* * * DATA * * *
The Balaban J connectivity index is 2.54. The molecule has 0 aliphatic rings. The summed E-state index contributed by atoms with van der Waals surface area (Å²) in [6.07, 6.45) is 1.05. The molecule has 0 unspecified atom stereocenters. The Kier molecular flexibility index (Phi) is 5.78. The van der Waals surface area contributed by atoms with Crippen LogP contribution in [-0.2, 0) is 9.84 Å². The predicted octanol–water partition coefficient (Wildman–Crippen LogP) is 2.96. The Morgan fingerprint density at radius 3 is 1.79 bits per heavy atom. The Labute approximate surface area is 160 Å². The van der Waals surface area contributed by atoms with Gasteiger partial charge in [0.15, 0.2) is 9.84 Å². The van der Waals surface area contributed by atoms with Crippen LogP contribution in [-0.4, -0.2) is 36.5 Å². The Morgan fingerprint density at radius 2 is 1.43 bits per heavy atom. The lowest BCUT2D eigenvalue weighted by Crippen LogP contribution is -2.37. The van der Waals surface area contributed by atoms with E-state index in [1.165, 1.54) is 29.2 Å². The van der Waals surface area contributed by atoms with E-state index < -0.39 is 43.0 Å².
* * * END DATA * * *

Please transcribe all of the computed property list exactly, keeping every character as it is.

The Balaban J connectivity index is 2.54. The molecule has 0 aliphatic rings. The summed E-state index contributed by atoms with van der Waals surface area (Å²) in [6.07, 6.45) is 1.05. The molecule has 0 unspecified atom stereocenters. The Kier molecular flexibility index (Phi) is 5.78. The van der Waals surface area contributed by atoms with Crippen LogP contribution in [-0.2, 0) is 9.84 Å². The predicted octanol–water partition coefficient (Wildman–Crippen LogP) is 2.96. The Morgan fingerprint density at radius 3 is 1.79 bits per heavy atom. The Labute approximate surface area is 160 Å². The van der Waals surface area contributed by atoms with Gasteiger partial charge in [0.15, 0.2) is 9.84 Å². The van der Waals surface area contributed by atoms with Crippen LogP contribution in [-0.4, -0.2) is 36.5 Å². The Morgan fingerprint density at radius 2 is 1.43 bits per heavy atom. The lowest BCUT2D eigenvalue weighted by Crippen LogP contribution is -2.37. The van der Waals surface area contributed by atoms with E-state index in [1.165, 1.54) is 29.2 Å². The van der Waals surface area contributed by atoms with E-state index < -0.39 is 43.0 Å².